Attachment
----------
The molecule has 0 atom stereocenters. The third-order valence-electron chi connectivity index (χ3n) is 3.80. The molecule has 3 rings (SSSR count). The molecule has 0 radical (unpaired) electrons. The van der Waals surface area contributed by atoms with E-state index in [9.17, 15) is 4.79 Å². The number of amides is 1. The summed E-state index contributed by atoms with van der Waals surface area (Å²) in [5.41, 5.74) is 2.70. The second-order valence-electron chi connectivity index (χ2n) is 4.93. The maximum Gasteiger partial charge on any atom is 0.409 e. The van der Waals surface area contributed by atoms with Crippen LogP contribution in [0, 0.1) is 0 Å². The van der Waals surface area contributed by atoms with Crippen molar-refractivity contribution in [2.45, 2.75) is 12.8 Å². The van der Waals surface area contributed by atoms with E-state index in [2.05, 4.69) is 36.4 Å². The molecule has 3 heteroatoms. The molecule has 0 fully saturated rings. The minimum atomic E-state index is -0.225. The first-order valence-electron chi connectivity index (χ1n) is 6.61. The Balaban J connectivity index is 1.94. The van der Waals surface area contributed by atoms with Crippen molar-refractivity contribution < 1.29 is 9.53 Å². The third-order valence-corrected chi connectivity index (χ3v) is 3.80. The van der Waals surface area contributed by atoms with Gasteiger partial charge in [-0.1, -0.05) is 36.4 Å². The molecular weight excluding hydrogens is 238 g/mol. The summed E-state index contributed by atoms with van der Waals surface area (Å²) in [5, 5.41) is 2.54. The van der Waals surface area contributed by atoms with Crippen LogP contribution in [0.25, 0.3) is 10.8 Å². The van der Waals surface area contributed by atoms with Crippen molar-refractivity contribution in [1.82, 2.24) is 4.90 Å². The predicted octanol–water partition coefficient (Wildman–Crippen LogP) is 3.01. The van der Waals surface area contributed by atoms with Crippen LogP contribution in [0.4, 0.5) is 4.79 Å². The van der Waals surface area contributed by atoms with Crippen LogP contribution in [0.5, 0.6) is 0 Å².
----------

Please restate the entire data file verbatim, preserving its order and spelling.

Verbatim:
The molecule has 0 atom stereocenters. The third-order valence-electron chi connectivity index (χ3n) is 3.80. The molecule has 3 rings (SSSR count). The molecule has 0 radical (unpaired) electrons. The van der Waals surface area contributed by atoms with E-state index in [9.17, 15) is 4.79 Å². The number of amides is 1. The summed E-state index contributed by atoms with van der Waals surface area (Å²) in [5.41, 5.74) is 2.70. The second-order valence-electron chi connectivity index (χ2n) is 4.93. The maximum Gasteiger partial charge on any atom is 0.409 e. The van der Waals surface area contributed by atoms with Crippen LogP contribution in [0, 0.1) is 0 Å². The van der Waals surface area contributed by atoms with Crippen molar-refractivity contribution in [2.45, 2.75) is 12.8 Å². The van der Waals surface area contributed by atoms with E-state index in [2.05, 4.69) is 36.4 Å². The molecule has 3 heteroatoms. The molecule has 0 fully saturated rings. The minimum atomic E-state index is -0.225. The first-order valence-electron chi connectivity index (χ1n) is 6.61. The Balaban J connectivity index is 1.94. The van der Waals surface area contributed by atoms with Crippen molar-refractivity contribution < 1.29 is 9.53 Å². The third-order valence-corrected chi connectivity index (χ3v) is 3.80. The van der Waals surface area contributed by atoms with Gasteiger partial charge in [-0.1, -0.05) is 36.4 Å². The molecular weight excluding hydrogens is 238 g/mol. The summed E-state index contributed by atoms with van der Waals surface area (Å²) in [5, 5.41) is 2.54. The van der Waals surface area contributed by atoms with Crippen LogP contribution in [0.25, 0.3) is 10.8 Å². The van der Waals surface area contributed by atoms with Crippen molar-refractivity contribution in [1.82, 2.24) is 4.90 Å². The predicted octanol–water partition coefficient (Wildman–Crippen LogP) is 3.01. The van der Waals surface area contributed by atoms with Crippen LogP contribution in [0.4, 0.5) is 4.79 Å². The van der Waals surface area contributed by atoms with Crippen LogP contribution in [0.5, 0.6) is 0 Å².